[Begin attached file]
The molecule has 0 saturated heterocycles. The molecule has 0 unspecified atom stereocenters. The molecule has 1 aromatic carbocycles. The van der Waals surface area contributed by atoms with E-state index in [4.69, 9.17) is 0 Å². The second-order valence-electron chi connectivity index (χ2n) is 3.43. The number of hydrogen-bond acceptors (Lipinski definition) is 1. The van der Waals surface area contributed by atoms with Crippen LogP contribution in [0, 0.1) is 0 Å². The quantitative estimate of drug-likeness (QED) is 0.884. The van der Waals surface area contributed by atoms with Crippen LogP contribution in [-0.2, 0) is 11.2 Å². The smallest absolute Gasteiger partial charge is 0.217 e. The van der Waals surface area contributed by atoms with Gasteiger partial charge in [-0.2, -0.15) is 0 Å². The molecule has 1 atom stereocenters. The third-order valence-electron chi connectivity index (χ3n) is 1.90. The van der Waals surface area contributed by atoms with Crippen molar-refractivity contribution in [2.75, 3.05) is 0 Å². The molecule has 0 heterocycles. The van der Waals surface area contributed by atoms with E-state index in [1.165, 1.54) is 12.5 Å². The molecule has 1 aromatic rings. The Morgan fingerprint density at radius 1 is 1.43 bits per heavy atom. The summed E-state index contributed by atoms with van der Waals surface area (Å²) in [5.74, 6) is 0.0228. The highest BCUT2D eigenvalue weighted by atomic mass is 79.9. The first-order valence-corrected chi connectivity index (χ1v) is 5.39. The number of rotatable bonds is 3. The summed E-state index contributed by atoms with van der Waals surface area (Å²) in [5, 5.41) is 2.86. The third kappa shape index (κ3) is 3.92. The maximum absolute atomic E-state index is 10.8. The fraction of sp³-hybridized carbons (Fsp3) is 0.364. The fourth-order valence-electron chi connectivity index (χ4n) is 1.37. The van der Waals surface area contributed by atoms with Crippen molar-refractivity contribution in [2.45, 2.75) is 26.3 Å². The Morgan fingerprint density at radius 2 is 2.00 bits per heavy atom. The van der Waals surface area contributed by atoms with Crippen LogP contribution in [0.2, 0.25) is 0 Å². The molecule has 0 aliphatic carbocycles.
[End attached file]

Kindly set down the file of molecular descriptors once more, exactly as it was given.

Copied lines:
The molecule has 0 saturated heterocycles. The molecule has 0 unspecified atom stereocenters. The molecule has 1 aromatic carbocycles. The van der Waals surface area contributed by atoms with E-state index in [4.69, 9.17) is 0 Å². The second-order valence-electron chi connectivity index (χ2n) is 3.43. The number of hydrogen-bond acceptors (Lipinski definition) is 1. The van der Waals surface area contributed by atoms with Crippen LogP contribution in [0, 0.1) is 0 Å². The quantitative estimate of drug-likeness (QED) is 0.884. The van der Waals surface area contributed by atoms with Crippen LogP contribution in [-0.2, 0) is 11.2 Å². The smallest absolute Gasteiger partial charge is 0.217 e. The van der Waals surface area contributed by atoms with Gasteiger partial charge in [-0.2, -0.15) is 0 Å². The molecule has 1 atom stereocenters. The third-order valence-electron chi connectivity index (χ3n) is 1.90. The van der Waals surface area contributed by atoms with Crippen molar-refractivity contribution in [2.75, 3.05) is 0 Å². The molecule has 0 heterocycles. The van der Waals surface area contributed by atoms with E-state index in [1.165, 1.54) is 12.5 Å². The molecule has 1 aromatic rings. The Morgan fingerprint density at radius 1 is 1.43 bits per heavy atom. The summed E-state index contributed by atoms with van der Waals surface area (Å²) in [5.74, 6) is 0.0228. The highest BCUT2D eigenvalue weighted by atomic mass is 79.9. The first-order valence-corrected chi connectivity index (χ1v) is 5.39. The number of rotatable bonds is 3. The summed E-state index contributed by atoms with van der Waals surface area (Å²) in [5, 5.41) is 2.86. The third kappa shape index (κ3) is 3.92. The maximum absolute atomic E-state index is 10.8. The fraction of sp³-hybridized carbons (Fsp3) is 0.364. The fourth-order valence-electron chi connectivity index (χ4n) is 1.37. The van der Waals surface area contributed by atoms with Crippen molar-refractivity contribution in [2.45, 2.75) is 26.3 Å². The Morgan fingerprint density at radius 2 is 2.00 bits per heavy atom. The van der Waals surface area contributed by atoms with Crippen LogP contribution in [0.2, 0.25) is 0 Å². The molecule has 0 aliphatic carbocycles.